Giro d’Italia 2013, Stage 8: Analysed

This year’s Giro d’Italia is lit brighter than a house decked out in terawatt lighting over Christmas and it shows no signs of fading as we move into the second week.

Last night’s Individual Time Trial wasn’t an individual trial in staying awake way past our bedtimes, as it may well have been, had Sir Wiggo gone into the stage two or three minutes up on the peloton.

No, no, no, my friends.

The cycling Gods are repaying us in spades for the boredom of last year’s TdF by providing us fans with a top ten general classification that changes faster than any of our current government’s policies to return to surplus.

The Maglia Rosa has shown she has a phobia to commitment longer than five days as she refuses be attached to any rider for an entire three week stage race.

The ModMan desperately wants her and coming into the stage probably fancied himself to take her. He wants to posses her and dance her through the Italian countryside.

Is it just me or is the ModMan beginning to morph into Sting’s character The Ace Face from 1979s Quadrophenia?

The bat like figure of the man who would be Giro King rode menacingly through the sunshine of the winding roads, stalking, hunting, overtaking his lesser beings on the way to second position behind countryman Alex Dowsett.

At this rate, it won’t be long before he begins to wear distinctive eye make up around one eye, a bowler hat and Sky replace their current playlist of pop music on their website with ‘Lovely Ludwig Van’.

Too harsh? Possibly.

Whilst Wiggins was a man on a mission, it did appear at some points, however, that a rider or two didn’t quite the memo about the day’s activities.

Juan Manual Garate of Blanco, obviously got lost on the way to the start house or perhaps suffered some form of wardrobe malfunction?

This does raise questions about how exactly you have a wardrobe malfunction in a skin suit? I mean they are the ultimate onesy aren’t they?

So, what else could have caused the Spaniard to just about miss his start time?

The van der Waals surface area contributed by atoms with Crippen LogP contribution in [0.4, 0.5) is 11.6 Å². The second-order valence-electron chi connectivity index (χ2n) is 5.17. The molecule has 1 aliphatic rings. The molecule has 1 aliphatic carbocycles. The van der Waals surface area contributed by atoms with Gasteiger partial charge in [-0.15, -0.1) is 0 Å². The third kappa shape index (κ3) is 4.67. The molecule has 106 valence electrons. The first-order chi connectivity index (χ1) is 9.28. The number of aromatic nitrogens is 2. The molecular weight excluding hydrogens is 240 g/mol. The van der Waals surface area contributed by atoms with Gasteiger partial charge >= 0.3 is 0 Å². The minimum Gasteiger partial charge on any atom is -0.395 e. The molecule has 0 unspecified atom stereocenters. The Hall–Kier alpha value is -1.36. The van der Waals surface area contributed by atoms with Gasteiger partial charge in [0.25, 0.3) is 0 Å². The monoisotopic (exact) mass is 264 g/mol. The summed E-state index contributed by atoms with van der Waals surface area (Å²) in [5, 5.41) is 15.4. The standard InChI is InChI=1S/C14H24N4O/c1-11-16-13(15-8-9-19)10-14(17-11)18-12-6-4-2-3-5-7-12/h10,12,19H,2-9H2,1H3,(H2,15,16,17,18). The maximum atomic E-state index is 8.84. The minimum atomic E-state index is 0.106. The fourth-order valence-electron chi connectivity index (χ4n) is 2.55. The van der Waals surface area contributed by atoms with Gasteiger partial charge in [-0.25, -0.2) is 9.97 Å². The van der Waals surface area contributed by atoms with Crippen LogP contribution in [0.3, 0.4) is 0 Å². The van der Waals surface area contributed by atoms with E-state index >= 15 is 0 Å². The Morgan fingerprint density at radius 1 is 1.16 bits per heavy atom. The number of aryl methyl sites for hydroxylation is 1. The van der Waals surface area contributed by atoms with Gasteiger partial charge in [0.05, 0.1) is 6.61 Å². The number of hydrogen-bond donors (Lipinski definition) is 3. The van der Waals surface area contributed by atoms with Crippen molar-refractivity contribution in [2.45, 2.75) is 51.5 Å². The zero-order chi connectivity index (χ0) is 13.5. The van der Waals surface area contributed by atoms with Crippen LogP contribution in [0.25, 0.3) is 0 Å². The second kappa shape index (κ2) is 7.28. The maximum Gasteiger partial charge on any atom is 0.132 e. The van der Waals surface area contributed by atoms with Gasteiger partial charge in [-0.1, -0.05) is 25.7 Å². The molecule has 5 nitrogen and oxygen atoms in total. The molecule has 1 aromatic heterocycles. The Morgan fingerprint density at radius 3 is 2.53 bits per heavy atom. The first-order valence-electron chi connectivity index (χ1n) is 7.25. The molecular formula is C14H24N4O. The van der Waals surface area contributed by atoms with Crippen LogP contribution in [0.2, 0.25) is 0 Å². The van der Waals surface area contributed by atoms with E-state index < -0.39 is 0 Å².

An emergency dash to the gents, or perhaps the distraction of a stunning blonde flouncing by?

Another rider who seemed to not quite understand that the day’s activity was to ride a bicycle not compete in the latest MotoGP race, was Italy’s Vicenzo Nibali.

The Italian took the first few corners like Casey Stoner at Phillip Island, minus the boguns and traffic jam on the way back to civilization.

It paid off though, with a fourth place and the Maglia Rose.

Not wearing the pink jersey, but a winner in the eyes of Australians and the over-35s is of course, Cadel Evans. He finished the day in second place on the general classification and continues his low key, stealth like attack on the Giro.

Where are all of the detractors now? Come on, you know who you are.

Alex Dowsett’s victory is one worthy of a celebration or two. The young Briton is competing in his first Giro and he won the day over the outright favourite Bradley Wiggins. Ok, maybe Wiggo would have won, minus  a puncture, but I view the world selectively.

Thankfully the man from Essex didn’t take a tumble Ligthart style. He’s a hemophiliac and a wound gashing blood could see the young man stagger over the finish line paler and more transparent than Marley’s ghost.

The race is wide open, not hoarded by one team.

There have been thrills and spills.

There has been the sun and the rain.

And the action is certainly hotting up as we move into the second week.



Published on The Roar, 12th May, 2013


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